Aim for uniform cuts with fat trimmed to 1⁄4 inch. Save excess fat for rendering into tallow.

Packaging and Storing Beef

Properly store cuts to maintain freshness:

  • Chill thoroughly before wrapping – Meat should be 34-40°F.

  • Use freezer paper – Wrap each cut tightly in 2-3 layers of freezer paper.

  • Label packages – Include name of cut and date.

  • Freeze for long term storage – Most cuts last 9-12 months in the freezer.

  • Refrigerate for short term – Store for 2-4 days in the fridge before freezing.

With practice, you can break down an entire cow into steaks, roasts, and ground meat for just pennies per pound. Enjoy the pride and satisfaction of utilizing the entire animal.

Butchering Mistakes to Avoid

Steer clear of these common butcher blunders:

  • Not chilling meat before cutting – Leads to messy, inaccurate cuts.

  • Using dull knives – Causes ragged cuts and requires more force.

  • Cutting across the grain – Results in chewy, tough meat. Always slice against the grain.

  • Leaving too much fat – Excess fat leads to waste. Trim to no more than 1/4 inch.

  • Rushing the process – Take your time and focus on precision.

  • Forgetting to label packages – Mystery meat is disappointing. Always label with name and date.

  • Freezing before chilling – Causes freezer burn. Chill meat before freezing.

With careful attention to detail and proper technique, you can avoid these mistakes.

FAQs About Butchering Beef

What tools do I need to butcher a cow?

At a minimum, you’ll need a boning knife, breaking knife, handsaw, hooks, cutting board, freezer paper, and sanitizer solution. A bandsaw also helps tremendously for sawing through bones.

Where should I start when butchering a side of beef?

It’s best to start at the flank end and work toward the round. Remove the flank steak first, then work through separating the brisket, chuck, ribs, short loin, and hindquarter.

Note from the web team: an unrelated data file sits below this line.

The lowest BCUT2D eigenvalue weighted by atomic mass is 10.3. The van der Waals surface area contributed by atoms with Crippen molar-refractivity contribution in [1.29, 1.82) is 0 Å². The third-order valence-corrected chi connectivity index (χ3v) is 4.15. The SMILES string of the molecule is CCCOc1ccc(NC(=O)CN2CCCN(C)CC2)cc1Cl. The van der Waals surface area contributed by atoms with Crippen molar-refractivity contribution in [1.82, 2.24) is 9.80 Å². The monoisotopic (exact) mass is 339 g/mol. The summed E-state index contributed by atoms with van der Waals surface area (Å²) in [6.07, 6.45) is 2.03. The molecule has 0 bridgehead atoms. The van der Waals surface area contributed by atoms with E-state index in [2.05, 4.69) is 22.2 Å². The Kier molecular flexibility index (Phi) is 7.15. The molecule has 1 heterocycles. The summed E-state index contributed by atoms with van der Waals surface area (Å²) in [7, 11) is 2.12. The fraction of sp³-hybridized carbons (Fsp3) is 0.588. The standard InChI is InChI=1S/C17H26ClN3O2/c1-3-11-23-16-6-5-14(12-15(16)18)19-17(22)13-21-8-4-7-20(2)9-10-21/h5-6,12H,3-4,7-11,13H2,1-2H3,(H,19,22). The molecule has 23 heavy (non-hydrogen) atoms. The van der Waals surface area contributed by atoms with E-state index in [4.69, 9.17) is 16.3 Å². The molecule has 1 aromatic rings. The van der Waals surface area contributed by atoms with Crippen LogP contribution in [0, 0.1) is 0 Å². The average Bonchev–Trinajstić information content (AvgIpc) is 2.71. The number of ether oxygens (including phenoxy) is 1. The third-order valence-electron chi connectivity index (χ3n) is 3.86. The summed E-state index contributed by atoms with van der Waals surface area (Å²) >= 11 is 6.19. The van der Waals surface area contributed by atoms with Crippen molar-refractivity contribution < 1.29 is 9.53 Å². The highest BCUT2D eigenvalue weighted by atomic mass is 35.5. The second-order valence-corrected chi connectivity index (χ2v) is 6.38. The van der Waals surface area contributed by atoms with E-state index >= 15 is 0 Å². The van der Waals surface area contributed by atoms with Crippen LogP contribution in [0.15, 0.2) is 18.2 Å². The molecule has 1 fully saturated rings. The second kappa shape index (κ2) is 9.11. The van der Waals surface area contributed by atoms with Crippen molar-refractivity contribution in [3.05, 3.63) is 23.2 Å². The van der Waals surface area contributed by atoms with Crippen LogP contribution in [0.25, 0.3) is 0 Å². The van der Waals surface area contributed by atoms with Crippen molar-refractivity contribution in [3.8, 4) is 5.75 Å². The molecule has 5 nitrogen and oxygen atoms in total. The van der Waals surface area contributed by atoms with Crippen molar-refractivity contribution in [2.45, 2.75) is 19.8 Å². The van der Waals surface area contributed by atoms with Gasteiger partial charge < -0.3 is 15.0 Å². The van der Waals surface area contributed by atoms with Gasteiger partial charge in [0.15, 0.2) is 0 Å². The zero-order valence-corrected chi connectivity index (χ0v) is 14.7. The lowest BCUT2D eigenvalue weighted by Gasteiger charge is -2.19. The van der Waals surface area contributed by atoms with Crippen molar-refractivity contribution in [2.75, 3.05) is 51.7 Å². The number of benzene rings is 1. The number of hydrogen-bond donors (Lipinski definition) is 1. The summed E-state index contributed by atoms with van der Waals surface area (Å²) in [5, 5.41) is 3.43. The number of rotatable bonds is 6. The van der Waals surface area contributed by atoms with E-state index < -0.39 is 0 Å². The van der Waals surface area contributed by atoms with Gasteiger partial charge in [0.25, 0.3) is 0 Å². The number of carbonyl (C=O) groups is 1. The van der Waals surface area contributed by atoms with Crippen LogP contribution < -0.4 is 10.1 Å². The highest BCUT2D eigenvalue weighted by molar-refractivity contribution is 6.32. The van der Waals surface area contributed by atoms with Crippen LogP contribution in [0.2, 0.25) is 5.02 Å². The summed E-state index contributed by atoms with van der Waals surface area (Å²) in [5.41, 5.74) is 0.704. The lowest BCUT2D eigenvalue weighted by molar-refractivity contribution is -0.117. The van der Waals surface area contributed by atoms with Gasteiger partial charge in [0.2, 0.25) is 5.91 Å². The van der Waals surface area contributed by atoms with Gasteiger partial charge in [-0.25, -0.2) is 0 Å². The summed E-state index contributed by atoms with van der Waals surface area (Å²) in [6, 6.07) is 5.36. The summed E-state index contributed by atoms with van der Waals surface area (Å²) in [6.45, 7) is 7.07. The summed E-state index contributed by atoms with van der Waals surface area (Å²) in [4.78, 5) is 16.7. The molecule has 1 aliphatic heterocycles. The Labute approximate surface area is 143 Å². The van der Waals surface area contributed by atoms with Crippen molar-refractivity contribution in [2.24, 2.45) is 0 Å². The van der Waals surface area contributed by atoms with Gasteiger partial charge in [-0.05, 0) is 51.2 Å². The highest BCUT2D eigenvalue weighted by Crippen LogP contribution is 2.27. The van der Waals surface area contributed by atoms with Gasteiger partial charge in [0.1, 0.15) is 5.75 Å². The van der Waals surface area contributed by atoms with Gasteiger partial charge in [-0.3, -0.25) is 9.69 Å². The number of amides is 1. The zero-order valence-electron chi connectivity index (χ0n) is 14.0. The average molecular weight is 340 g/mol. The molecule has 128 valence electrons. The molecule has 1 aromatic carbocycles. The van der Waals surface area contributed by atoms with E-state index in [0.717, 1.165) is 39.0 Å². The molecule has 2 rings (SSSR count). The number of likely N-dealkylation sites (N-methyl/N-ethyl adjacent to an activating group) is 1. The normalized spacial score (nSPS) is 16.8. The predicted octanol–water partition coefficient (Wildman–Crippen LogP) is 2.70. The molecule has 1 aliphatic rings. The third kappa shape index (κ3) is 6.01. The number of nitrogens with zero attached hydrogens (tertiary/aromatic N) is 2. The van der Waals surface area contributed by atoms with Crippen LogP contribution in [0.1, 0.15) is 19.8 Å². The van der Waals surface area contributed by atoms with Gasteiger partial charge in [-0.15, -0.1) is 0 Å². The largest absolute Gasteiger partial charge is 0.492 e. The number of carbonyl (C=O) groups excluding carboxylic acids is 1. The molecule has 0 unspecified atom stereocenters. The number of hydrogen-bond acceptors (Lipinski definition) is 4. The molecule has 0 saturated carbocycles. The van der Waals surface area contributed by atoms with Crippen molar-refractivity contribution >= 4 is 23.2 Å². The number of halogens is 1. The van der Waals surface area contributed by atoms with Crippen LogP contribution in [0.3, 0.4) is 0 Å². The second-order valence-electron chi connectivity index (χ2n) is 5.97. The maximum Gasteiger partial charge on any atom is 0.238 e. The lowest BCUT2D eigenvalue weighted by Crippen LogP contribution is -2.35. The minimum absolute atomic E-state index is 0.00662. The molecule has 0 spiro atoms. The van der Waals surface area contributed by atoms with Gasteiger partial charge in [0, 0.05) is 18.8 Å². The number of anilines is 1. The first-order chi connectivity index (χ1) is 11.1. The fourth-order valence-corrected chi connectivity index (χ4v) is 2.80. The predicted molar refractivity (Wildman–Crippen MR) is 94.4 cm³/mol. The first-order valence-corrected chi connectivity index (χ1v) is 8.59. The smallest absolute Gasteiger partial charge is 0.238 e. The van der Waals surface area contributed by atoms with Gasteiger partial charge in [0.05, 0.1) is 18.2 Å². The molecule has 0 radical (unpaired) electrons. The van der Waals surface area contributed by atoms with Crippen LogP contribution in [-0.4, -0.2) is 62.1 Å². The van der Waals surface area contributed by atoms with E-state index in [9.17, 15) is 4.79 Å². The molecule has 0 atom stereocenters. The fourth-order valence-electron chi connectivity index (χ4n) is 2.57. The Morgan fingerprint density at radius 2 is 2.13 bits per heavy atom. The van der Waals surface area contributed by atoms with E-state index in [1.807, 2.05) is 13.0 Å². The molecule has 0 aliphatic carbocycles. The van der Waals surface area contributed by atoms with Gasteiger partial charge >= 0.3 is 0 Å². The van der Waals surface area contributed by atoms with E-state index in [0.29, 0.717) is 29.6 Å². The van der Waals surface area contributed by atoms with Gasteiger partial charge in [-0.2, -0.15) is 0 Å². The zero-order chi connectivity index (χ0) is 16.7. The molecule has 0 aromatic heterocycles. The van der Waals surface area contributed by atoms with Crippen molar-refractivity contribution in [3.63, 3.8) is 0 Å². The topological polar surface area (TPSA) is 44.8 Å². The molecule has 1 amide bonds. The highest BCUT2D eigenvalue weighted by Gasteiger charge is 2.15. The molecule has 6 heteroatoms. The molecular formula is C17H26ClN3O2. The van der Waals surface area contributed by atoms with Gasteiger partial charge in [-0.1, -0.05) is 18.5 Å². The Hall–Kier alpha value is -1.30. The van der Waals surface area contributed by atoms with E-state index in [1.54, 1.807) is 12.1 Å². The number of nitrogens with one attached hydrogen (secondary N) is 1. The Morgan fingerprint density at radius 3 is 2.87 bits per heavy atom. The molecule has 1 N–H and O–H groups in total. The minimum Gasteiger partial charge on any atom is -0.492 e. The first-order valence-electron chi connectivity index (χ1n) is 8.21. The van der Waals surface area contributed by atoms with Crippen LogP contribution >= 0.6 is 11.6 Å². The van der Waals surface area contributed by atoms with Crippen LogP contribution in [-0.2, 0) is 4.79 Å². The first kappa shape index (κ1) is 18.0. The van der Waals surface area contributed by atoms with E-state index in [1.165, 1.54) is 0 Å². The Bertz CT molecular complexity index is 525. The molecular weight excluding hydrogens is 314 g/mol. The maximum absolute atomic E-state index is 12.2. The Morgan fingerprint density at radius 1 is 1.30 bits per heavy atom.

What’s the easiest beef cut to butcher?

The flank steak is the easiest since it’s just a matter of slicing off the thin flank muscle. Brisket and round are also fairly simple primary cuts to separate.

Can I butcher a cow by myself?

While challenging, it is possible for one person to butcher an entire cow if you have good tools and setup. However, it’s much easier with two people, so find an experienced partner if possible.

How long does it take to butcher a whole cow?

Allow 8-12 hours for a full side of beef. Experienced butchers can get it done faster, while beginners will be on the slower end of that range. Give yourself plenty of time.

Whether you want to save money, reduce waste, or just learn a valuable skill, butcher your beef at home. Use the right approach and tools to turn a whole carcass into steaks, roasts, and ground beef for your family.

How to Butcher a Cow | ENTIRE BREAKDOWN | by The Bearded Butchers!


How long before a cow is ready to butcher?

Growth hormones, antibiotics and a diet of corn or other grains quickly fatten cattle for market. Today, it takes as little as 12 or 14 months to grow a beef cow to slaughter weight. That’s about half the time it used to take.

How old should a beef cow be to butcher?

American beef comes mostly from steers and heifers slaughtered between 18 and 24 months old. Young cattle are prized for their tenderness and mild flavor. The more highly marbled—meaning the more white dots of fat within the lean, red meat—the better.

What are the steps in butchering meat?

Slaughter: stunning, bleeding, skinning, eviscerating, and cleaning; end products are carcass halves or quarters, which go into a cooler for immediate chilling. Edible and inedible offal are separated and enter various streams (rendering, compost, tanneries, trash, etc.);

How many cuts of meat do you get from a cow?

There are 8 main primal cuts of beef: chuck, rib, loin (consisting of the short loin and the sirloin), round, flank, plate, brisket, and shank. Divided by groups of muscles, the meat from each primal has its own unique flavor, texture, and level of fat and marbling due to how hard the muscles were worked.